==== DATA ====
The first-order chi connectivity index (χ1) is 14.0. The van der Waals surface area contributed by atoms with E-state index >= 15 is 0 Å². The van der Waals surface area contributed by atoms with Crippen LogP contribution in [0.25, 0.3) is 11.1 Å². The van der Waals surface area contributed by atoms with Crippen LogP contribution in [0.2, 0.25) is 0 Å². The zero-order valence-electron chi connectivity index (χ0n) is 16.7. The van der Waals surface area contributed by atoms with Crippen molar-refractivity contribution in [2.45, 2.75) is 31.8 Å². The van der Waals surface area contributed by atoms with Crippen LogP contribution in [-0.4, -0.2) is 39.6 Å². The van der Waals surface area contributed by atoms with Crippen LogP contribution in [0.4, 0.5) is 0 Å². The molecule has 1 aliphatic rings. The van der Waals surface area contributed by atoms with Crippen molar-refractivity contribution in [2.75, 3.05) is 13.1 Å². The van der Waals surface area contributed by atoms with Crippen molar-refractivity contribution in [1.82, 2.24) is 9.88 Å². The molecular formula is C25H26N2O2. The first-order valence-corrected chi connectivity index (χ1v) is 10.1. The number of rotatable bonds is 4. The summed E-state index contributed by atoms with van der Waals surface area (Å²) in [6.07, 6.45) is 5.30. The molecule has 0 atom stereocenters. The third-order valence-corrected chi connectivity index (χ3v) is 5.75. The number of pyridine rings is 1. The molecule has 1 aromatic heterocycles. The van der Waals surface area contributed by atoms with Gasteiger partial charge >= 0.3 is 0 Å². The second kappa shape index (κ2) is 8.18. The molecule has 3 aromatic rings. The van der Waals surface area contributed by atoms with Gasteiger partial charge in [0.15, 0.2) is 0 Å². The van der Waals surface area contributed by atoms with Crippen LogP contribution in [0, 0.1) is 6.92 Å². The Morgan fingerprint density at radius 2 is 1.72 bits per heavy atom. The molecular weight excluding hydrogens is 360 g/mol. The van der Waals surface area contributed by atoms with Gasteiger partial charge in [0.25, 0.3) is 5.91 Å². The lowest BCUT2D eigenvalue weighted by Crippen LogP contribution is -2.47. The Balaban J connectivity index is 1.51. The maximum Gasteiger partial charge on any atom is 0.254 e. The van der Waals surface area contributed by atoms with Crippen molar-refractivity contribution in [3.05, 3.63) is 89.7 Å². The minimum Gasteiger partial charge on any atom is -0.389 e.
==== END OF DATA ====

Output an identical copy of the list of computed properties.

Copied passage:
The first-order chi connectivity index (χ1) is 14.0. The van der Waals surface area contributed by atoms with E-state index >= 15 is 0 Å². The van der Waals surface area contributed by atoms with Crippen LogP contribution in [0.25, 0.3) is 11.1 Å². The van der Waals surface area contributed by atoms with Crippen LogP contribution in [0.2, 0.25) is 0 Å². The zero-order valence-electron chi connectivity index (χ0n) is 16.7. The van der Waals surface area contributed by atoms with Crippen molar-refractivity contribution in [2.45, 2.75) is 31.8 Å². The van der Waals surface area contributed by atoms with Crippen LogP contribution in [-0.4, -0.2) is 39.6 Å². The van der Waals surface area contributed by atoms with Crippen LogP contribution in [0.4, 0.5) is 0 Å². The molecule has 1 aliphatic rings. The van der Waals surface area contributed by atoms with Crippen molar-refractivity contribution in [2.75, 3.05) is 13.1 Å². The van der Waals surface area contributed by atoms with Crippen molar-refractivity contribution in [1.82, 2.24) is 9.88 Å². The molecular formula is C25H26N2O2. The first-order valence-corrected chi connectivity index (χ1v) is 10.1. The number of rotatable bonds is 4. The summed E-state index contributed by atoms with van der Waals surface area (Å²) in [6.07, 6.45) is 5.30. The molecule has 0 atom stereocenters. The third-order valence-corrected chi connectivity index (χ3v) is 5.75. The number of pyridine rings is 1. The molecule has 1 aromatic heterocycles. The van der Waals surface area contributed by atoms with Gasteiger partial charge >= 0.3 is 0 Å². The second kappa shape index (κ2) is 8.18. The molecule has 3 aromatic rings. The van der Waals surface area contributed by atoms with Gasteiger partial charge in [0.15, 0.2) is 0 Å². The van der Waals surface area contributed by atoms with Crippen LogP contribution in [0, 0.1) is 6.92 Å². The Morgan fingerprint density at radius 2 is 1.72 bits per heavy atom. The molecular weight excluding hydrogens is 360 g/mol. The van der Waals surface area contributed by atoms with Gasteiger partial charge in [0.25, 0.3) is 5.91 Å². The lowest BCUT2D eigenvalue weighted by Crippen LogP contribution is -2.47. The Balaban J connectivity index is 1.51. The maximum Gasteiger partial charge on any atom is 0.254 e. The van der Waals surface area contributed by atoms with Crippen molar-refractivity contribution in [3.05, 3.63) is 89.7 Å². The minimum Gasteiger partial charge on any atom is -0.389 e.